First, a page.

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Women: Icons of Christ

This is the title of a very eye-opening book I finished reading a few weeks ago. It is written by Dr. Phyllis Zagano who is an internationally known Catholic scholar and was appointed by Pope Francis to be on the 2016 Papal Commission for the study of the diaconate of women. She has studied and written about Women in the Diaconate for many years. I read her book Holy Saturday: An Argument for the Restoration of the Female Diaconate in the Catholic Church many years ago, but I found this current book a much better read that pointed out many new things I was not aware of in making an argument for the ordination of women to the Diaconate. For me, reading Pope Francis’s comment that since the Apostles created the diaconate it is then a human-created office that is open to modification and change.

The fact that the diaconate was a creation of the Church cannot be forgotten. When speaking in Philadelphia to bishops on his 2015 trip to the United States, Pope Francis made this very point: In the early days of the Church, the Hellenists complained that their widows and orphans were not being well cared for. The apostles, of course, weren’t able to handle this themselves, so they got together and came up with deacons. The Holy Spirit inspired them to create deacons and when Peter announced the decision, he explained: “We are going to choose seven men to take care of this; for our part, we have two responsibilities: prayer and preaching.”

The apostles essentially “invented” the diaconate. That is, the diaconate is connected to the ministry of the apostles but disconnected from Jesus’s choice of apostles and clearly open to modification and change.

The book has many scriptural and historical references to women as Deacons in the early Church. This is a fact that nobody seems to dispute. She also presents historical writings that show women Deacons performed the same roles as male Deacons. Most of this evidence is from writings that complain and object to women performing these roles.

Archeological evidence from the East and from the West calls them deacons—or deaconesses—or by the abbreviations “diac” or “diak.” The epigraphical evidence, existing tombstone inscriptions, clearly place women deacons in Palestine, in Jerusalem, at the Mount of Olives from the fourth to the seventh centuries.

We know that women served as deacons at the altar in the early Church mainly because there were significant complaints against the practice. As early as the fifth century, Pope Gelasius I railed against women “doing what men do” at the altar, no doubt performing the diaconal tasks of preparing the water and wine at the altar for the sacrifice, distributing the precious blood, and otherwise touching sacred cloths and vessels. While Gelasius’s objections might appear strange to many people in today’s world, they are deadly serious and they perdure.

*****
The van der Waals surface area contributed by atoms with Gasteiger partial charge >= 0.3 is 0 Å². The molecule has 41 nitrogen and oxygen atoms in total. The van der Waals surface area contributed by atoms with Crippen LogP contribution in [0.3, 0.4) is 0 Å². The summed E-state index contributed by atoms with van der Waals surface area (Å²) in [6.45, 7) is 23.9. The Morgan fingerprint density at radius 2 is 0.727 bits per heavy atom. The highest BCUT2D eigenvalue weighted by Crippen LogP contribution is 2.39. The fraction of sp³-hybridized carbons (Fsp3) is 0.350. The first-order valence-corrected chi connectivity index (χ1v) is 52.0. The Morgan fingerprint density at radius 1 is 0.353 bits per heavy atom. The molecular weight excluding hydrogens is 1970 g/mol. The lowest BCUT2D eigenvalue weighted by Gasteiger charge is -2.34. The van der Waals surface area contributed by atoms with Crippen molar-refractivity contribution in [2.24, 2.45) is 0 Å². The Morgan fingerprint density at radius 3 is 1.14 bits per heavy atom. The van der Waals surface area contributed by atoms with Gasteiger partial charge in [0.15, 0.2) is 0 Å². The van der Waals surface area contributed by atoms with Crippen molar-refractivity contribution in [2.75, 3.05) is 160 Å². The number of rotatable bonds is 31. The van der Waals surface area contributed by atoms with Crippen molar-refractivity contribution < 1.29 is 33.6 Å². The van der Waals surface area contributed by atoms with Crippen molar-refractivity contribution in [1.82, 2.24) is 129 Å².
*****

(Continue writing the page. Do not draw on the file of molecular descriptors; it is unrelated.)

With the evidence of the fifth-century Council of Chalcedon, Daniélou submits their ordinations are real: “It is not just a question of any sort of laying-on-of-the-hands, or of a blessing.” Chalcedon’s canon 15 states clearly that a woman may not be ordained under forty years of age, and the term used is the technical term for ordination: cheirotonia (χειροτονία),

What I was not aware of is how late in the Church’s history it appears that women were functioning in Deacon like roles.

The 829 Council of Paris shored up restrictions against women; its documents complain that some bishops were allowing women’s participation in the Mass and thereby blaming them for “illegal feminine access” to the altar. … In some provinces, in contradiction to the divine law and to canonical instruction, women betake themselves into the altar area and impudently take hold of the sacred vessels, hold out the priestly garments to the priest, and what is still worse, more indecent and unfitting than all this—they give the people the body and blood of the Lord and do other things which in themselves are indecent.

In the thirteenth century, Innocent IV admonished what appears to be the practice in Greek Churches regarding women, perhaps women deacons. In a letter to his legate, Odo of Tusculum, he said, “Women should not dare to serve at the altar; they should be altogether refused this ministry.”

The evidence provided by Dr. Zagano leads her to a very simple conclusion.

The question of women deacons is a legal, not a doctrinal, issue, and the modification of the appropriate canons will allow the Church to provide for its pastoral needs.

I would highly recommend this book if you are interested in finding out more about the evidence for the ordination of women to the Diaconate. Here is a link to the book on Amazon:


As I said in my homily on September 30, 2018 I do pray that I will live to see a woman dressed as I am on the altar dressing in an alb and Deacon’s stole/dalmatic proclaiming the Gospel of Christ and preaching a homily.

Peace, blessings, and prayers

Deacon Richard



  • thomas cranPosted on 8/07/20

    I do not believe the Catholic church will recover its' lost membership until some radical changes are made. I believe ordination of women will help the shortage of priests and recover some women who cannot recover from the scandals and harm done by current male church leadership.

  • John KrebsbachPosted on 8/06/20

    I also read this book as recommended to me by Rich. I do recommend it as well, but ask the question: If we are all made in the image and likeness of God, I believe ordination at all levels should be open to all; why stop with the diaconate?



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